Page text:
Let’s start with Confession. It’s an activity that’s supposedly wonderfully cleansing for the soul – especially a soul tortured by the possibility of a return of the Barnett government.
I was put into confessional mode by a wonderful piece of protesting wit down at the Bibra Lake destruction site last week. A woman dressed up as a nun (maybe she was a nun?) was holding up a huge CONFESSION sign and imploring us males to “confess to the wetlands dream you had last night.” Humour amidst tragedy.
In addition to excessive wetlands dreaming, I have a second confession to make: an enjoyment bordering on addiction to Greens doorknocking.
It started in 2001 when I was our Fremantle candidate in the federal election. Every media outlet I contacted responded with extreme silence, so I soon realised my days weren’t going to involve juggling competing requests for interviews or baby-cuddling photo ops. Obviously my main way of communicating with voters would be to speak to them on their doorsteps – nearly every day, usually by myself, sometimes with a vaguely willing friend or family member tagging along.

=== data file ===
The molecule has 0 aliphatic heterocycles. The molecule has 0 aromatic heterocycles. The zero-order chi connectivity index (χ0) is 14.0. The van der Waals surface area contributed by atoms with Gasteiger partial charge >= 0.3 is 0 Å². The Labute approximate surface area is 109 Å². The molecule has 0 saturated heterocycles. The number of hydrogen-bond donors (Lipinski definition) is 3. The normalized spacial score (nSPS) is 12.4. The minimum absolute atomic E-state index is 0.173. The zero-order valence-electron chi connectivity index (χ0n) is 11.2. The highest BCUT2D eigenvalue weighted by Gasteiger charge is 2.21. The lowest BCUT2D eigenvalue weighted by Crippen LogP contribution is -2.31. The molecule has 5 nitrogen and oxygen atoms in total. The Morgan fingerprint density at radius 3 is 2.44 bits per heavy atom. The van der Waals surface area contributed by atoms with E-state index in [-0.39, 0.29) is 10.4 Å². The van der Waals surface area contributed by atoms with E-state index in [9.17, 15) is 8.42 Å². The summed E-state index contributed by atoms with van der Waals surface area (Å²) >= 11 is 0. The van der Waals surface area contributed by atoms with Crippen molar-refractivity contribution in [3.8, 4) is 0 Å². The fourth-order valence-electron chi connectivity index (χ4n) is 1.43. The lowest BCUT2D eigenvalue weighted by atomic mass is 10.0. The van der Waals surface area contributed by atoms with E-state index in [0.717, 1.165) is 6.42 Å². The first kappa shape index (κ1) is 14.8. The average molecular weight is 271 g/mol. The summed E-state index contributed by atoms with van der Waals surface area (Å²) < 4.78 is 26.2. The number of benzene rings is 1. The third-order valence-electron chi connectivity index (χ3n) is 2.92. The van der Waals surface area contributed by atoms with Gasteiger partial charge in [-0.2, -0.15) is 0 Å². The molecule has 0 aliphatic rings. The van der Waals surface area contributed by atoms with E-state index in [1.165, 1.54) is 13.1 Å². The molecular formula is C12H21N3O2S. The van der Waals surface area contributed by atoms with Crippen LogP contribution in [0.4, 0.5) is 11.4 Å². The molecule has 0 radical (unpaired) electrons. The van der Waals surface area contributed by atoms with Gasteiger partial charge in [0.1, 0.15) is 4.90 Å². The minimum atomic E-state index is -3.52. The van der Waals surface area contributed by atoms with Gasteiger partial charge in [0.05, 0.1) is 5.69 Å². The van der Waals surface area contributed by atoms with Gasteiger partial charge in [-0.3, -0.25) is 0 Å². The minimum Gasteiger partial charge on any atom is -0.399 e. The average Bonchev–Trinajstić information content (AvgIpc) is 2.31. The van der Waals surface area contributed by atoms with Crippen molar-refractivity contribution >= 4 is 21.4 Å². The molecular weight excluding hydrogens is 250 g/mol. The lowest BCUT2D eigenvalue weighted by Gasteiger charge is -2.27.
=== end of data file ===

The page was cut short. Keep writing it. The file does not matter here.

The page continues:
I loved it right from the get-go, even though on reflection I was fairly useless at the art of starting and maintaining a doorstep conversation. However, the thing that surprised and pleased me the most was the number of people who were impressed and positive that I was making the effort, as in:
“I’ve lived here for 15 years and you’re the first party candidate who’s bothered to talk to me and ask what issues I care about.” Or:
“I get turned off by all the political advertising on TV, but I appreciate the chance to have a conversation where you’re not trying to shove a message at me.”
If I was that impressive with patently unskilled blundering, what might be achieved if I got to be really good at this stuff? And what if there wasn’t just me and a reluctant rent-a-friend, but a huge team of Really Goods?
Of course, that’s exactly what’s happened over the last 15 years. As a party, we’ve thought our way through to a set of principles for Doing Doorknocking Well: safely, with integrity, with deep respect for the people we speak to, with an emphasis on listening, with a structure that makes doorknockers comfortable while encouraging them to use their own voice and be authentic.
I’m now much better at the doorknocking arts (about time, I hear you say!): getting a conversation started, actively listening, speaking The Greens message without even a hint of preaching, finding common ground, reading the mood of person on the other side of the door (Politely withdraw straight away? Try one more question?) and much more.
Why the improvement? Pretty obvious really. The scripts. The structure. The clear statements of our aims and values. Pairing up with lots of different people and learning skills from them. In turn I’m delighted, and infuriated, that some total newcomers display skills that evade me despite hundreds of hours of on-the-job training and experience. But practice/experience ̶ plus some reflection – does indeed make you better, if not perfect.